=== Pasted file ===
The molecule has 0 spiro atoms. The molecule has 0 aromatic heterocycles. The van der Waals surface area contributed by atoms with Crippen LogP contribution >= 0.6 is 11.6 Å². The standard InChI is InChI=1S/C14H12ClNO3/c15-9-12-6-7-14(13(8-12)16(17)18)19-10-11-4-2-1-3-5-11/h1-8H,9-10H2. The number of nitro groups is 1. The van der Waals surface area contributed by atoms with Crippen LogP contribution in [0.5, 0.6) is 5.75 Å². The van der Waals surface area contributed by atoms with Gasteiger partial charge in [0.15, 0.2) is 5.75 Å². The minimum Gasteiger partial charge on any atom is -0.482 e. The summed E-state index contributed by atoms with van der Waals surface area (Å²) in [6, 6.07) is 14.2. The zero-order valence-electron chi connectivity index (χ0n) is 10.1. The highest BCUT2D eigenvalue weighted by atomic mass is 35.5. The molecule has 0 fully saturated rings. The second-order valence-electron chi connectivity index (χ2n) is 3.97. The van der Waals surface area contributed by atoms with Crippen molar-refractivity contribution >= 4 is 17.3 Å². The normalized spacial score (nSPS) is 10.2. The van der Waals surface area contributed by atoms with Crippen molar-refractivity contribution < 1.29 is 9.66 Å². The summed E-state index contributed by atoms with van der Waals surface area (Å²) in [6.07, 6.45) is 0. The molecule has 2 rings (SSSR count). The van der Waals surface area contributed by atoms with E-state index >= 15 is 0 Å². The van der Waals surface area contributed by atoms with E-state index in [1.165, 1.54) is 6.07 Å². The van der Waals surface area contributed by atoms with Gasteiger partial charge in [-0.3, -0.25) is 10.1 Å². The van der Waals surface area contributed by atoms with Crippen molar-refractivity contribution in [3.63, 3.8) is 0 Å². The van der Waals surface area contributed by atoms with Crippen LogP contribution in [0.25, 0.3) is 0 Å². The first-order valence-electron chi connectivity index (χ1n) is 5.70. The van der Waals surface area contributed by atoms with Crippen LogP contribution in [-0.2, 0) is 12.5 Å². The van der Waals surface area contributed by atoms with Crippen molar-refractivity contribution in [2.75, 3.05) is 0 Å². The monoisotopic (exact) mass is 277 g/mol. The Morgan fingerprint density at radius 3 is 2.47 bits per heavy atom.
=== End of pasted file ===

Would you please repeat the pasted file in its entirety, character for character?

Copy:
The molecule has 0 spiro atoms. The molecule has 0 aromatic heterocycles. The van der Waals surface area contributed by atoms with Crippen LogP contribution >= 0.6 is 11.6 Å². The standard InChI is InChI=1S/C14H12ClNO3/c15-9-12-6-7-14(13(8-12)16(17)18)19-10-11-4-2-1-3-5-11/h1-8H,9-10H2. The number of nitro groups is 1. The van der Waals surface area contributed by atoms with Crippen LogP contribution in [0.5, 0.6) is 5.75 Å². The van der Waals surface area contributed by atoms with Gasteiger partial charge in [0.15, 0.2) is 5.75 Å². The minimum Gasteiger partial charge on any atom is -0.482 e. The summed E-state index contributed by atoms with van der Waals surface area (Å²) in [6, 6.07) is 14.2. The zero-order valence-electron chi connectivity index (χ0n) is 10.1. The highest BCUT2D eigenvalue weighted by atomic mass is 35.5. The molecule has 0 fully saturated rings. The second-order valence-electron chi connectivity index (χ2n) is 3.97. The van der Waals surface area contributed by atoms with Crippen molar-refractivity contribution >= 4 is 17.3 Å². The normalized spacial score (nSPS) is 10.2. The van der Waals surface area contributed by atoms with Crippen molar-refractivity contribution < 1.29 is 9.66 Å². The summed E-state index contributed by atoms with van der Waals surface area (Å²) in [6.07, 6.45) is 0. The molecule has 2 rings (SSSR count). The van der Waals surface area contributed by atoms with E-state index >= 15 is 0 Å². The van der Waals surface area contributed by atoms with E-state index in [1.165, 1.54) is 6.07 Å². The van der Waals surface area contributed by atoms with Gasteiger partial charge in [-0.3, -0.25) is 10.1 Å². The van der Waals surface area contributed by atoms with Crippen molar-refractivity contribution in [3.63, 3.8) is 0 Å². The van der Waals surface area contributed by atoms with Crippen LogP contribution in [0.25, 0.3) is 0 Å². The first-order valence-electron chi connectivity index (χ1n) is 5.70. The van der Waals surface area contributed by atoms with Crippen LogP contribution in [-0.2, 0) is 12.5 Å². The van der Waals surface area contributed by atoms with Crippen molar-refractivity contribution in [2.75, 3.05) is 0 Å². The monoisotopic (exact) mass is 277 g/mol. The Morgan fingerprint density at radius 3 is 2.47 bits per heavy atom.